Election 2016: The Politics of Disability

Election 2016: The Politics of Disability

Rachel CohenTuesday,12 April 2016

When it comes to elections, there are plenty of special interest groups always represented. We’ve heard from religious organization, anti-abortion groups, and plenty of niche areas of focus.

But where are the discussions about the 48.9 million people in America living with disabilities?

As someone who has worked with community programs for many disabled populations in New York City – from individuals with developmental disabilities to individuals living with HIV/AIDS – it is a bit disconcerting that nowhere in the debates or discussions does it come to discussing the welfare of these individuals.

Speaking of that word, it’s time for the people of America to take step back when it comes to “welfare,” the now-derogatory term for helping someone lesser off with government-subsidized assistance. We’ve heard them called lazy, unimportant, and a host of different names, but we never discuss the part where most of these people would not survive – in a very literal sense – without that support.

In 2014, over 19 million people with disabilities were on supplemental security income (SSI) assistance. That’s not even half of the total amount of people with disabilities, and when you factor in that 21 million people in this country have severe disabilities that prevent them from working or living on their own, you still don’t see everyone being served.

Given that this topic doesn’t seem to be discussed – on either side – in favor of more, well, controversial topics,  I though it would be interesting to see what, if any, positions candidates held when it comes to disabilities. Sad to say, I’m not surprised at what I found.

Ted Cruz:

– If you really want to help needy, use private charities. (Jun 2015)

Donald Trump:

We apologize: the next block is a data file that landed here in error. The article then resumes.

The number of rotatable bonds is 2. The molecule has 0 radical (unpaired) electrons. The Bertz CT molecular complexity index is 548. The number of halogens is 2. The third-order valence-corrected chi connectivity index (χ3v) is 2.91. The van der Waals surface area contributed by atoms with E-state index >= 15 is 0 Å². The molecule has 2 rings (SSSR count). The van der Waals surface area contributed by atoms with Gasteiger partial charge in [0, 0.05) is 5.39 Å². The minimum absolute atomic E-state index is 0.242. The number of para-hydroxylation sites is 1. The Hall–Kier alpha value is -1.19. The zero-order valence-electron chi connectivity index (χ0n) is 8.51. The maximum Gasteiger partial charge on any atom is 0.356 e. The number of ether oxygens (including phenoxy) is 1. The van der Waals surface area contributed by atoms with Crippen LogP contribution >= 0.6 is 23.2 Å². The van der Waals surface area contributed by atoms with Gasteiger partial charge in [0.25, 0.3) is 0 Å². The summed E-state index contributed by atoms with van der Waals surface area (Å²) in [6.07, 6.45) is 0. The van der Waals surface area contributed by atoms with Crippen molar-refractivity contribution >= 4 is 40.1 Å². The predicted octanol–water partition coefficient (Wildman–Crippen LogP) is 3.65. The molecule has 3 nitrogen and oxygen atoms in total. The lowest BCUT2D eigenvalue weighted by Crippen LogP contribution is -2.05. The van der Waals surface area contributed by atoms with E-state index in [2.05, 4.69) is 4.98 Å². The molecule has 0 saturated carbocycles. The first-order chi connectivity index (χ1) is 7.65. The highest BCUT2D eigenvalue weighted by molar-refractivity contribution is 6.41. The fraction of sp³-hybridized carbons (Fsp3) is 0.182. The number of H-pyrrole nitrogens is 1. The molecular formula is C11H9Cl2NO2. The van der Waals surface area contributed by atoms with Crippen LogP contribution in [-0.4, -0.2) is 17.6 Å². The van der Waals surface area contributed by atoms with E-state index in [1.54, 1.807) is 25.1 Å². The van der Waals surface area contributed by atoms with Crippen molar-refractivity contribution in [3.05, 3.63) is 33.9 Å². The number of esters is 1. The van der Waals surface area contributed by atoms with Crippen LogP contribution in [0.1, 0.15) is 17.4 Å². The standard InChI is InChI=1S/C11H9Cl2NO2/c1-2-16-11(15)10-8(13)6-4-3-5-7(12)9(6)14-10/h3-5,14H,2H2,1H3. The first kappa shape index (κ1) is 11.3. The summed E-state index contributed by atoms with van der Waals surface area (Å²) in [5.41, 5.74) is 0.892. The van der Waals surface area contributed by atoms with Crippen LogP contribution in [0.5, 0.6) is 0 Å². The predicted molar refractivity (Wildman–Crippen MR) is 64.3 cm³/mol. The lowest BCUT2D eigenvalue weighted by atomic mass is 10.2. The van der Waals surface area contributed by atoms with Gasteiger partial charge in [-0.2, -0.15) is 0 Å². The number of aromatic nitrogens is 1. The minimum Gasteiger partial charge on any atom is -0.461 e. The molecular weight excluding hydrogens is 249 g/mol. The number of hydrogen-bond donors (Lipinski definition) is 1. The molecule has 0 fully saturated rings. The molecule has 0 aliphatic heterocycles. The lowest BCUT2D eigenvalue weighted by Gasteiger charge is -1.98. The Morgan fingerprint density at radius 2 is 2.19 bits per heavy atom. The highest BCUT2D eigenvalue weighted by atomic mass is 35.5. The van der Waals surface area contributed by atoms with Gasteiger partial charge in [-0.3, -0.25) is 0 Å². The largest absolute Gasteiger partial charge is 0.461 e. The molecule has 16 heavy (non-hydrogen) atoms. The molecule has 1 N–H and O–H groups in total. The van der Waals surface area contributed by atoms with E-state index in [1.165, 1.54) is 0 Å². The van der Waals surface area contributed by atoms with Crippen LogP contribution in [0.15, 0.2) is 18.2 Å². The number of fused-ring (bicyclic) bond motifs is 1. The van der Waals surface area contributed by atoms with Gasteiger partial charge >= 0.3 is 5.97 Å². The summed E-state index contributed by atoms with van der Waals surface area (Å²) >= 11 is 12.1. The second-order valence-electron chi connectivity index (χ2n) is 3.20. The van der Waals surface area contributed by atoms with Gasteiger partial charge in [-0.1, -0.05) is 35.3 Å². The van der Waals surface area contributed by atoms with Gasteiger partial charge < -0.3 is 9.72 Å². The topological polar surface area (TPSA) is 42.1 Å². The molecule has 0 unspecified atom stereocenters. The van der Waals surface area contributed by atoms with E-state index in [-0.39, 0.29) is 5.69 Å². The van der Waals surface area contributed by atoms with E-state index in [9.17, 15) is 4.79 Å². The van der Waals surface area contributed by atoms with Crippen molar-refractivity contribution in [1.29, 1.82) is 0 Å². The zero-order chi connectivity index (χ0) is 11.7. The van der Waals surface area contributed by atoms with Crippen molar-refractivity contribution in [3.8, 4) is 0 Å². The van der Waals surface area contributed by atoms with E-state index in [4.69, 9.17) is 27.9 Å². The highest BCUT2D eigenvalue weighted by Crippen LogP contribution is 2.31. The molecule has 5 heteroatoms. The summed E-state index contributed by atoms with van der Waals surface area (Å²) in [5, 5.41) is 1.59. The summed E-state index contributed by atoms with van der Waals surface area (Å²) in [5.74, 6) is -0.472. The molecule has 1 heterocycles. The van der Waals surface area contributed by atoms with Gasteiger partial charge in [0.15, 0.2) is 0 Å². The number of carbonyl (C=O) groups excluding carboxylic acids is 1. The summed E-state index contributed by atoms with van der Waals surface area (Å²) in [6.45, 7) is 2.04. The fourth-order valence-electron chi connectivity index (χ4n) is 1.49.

– Well, who could forget this.

But also:

– I’m for vaccines, but in smaller quantities to avoid autism. (Sep 2015)

– Sought to exclude welfare recipients from his residences. (Sep 2015)

– Don’t cut Medicare; grow the economy to keep benefits. (Jun 2015)

– Save Medicare & Medicaid without cutting them to the bone. (Jan 2015)

– Social Security isn’t an “entitlement”; it’s honoring a deal. (Dec 2011)

– Disability Racket: $25B in fraudulent disability filings. (Dec 2011)

Hillary Clinton:

– Expand Social Security for most vulnerable first. (Feb 2016)

– Need a health care system that manages chronic diseases. (Jan 2008)

– Fully fund special education & 21st century classrooms. (Dec 2007)

– Pledges to support $50B for AIDS relief in US and world. (Dec 2007)

– Outcry if AIDS were leading disease of young whites. (Jun 2007)

– Increase America’s commitment against Global AIDS. (Nov 2006)

Bernie Sanders:

– Medicare for All: insure 29M people beyond ObamaCare. (Jan 2016)

– Strengthen the social safety net, instead of weakening it. (Mar 2015)

– Advocate for social benefits of public assistance programs. (Sep 2015)

– 3.5 million Americans homeless is unacceptable. (Sep 2015)

– Increase funding for occupational & physical therapy. (Apr 2011)

– Provide for treatment of autism under TRICARE. (Jun 2009)

– Voted YES on overriding veto on expansion of Medicare. (Jul 2008)

– Improve services for people with autism & their families. (Apr 2007)

Unsurprisingly, only one side even seems to bring up the issue, and even then, discussion about it during the election when it should be a considered position, is rarely – if ever – thoughtfully pursued.

It’s time to stop talking about government assistance as an entitlement, and start seeing it for what it really is – allowing millions of people to live a fulfilled life. If we have to care about what the Christian right thinks, why can’t we care about those among us who have just as much of a right to have their voices heard.

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Image Credit: Alex Hanson on Flickr



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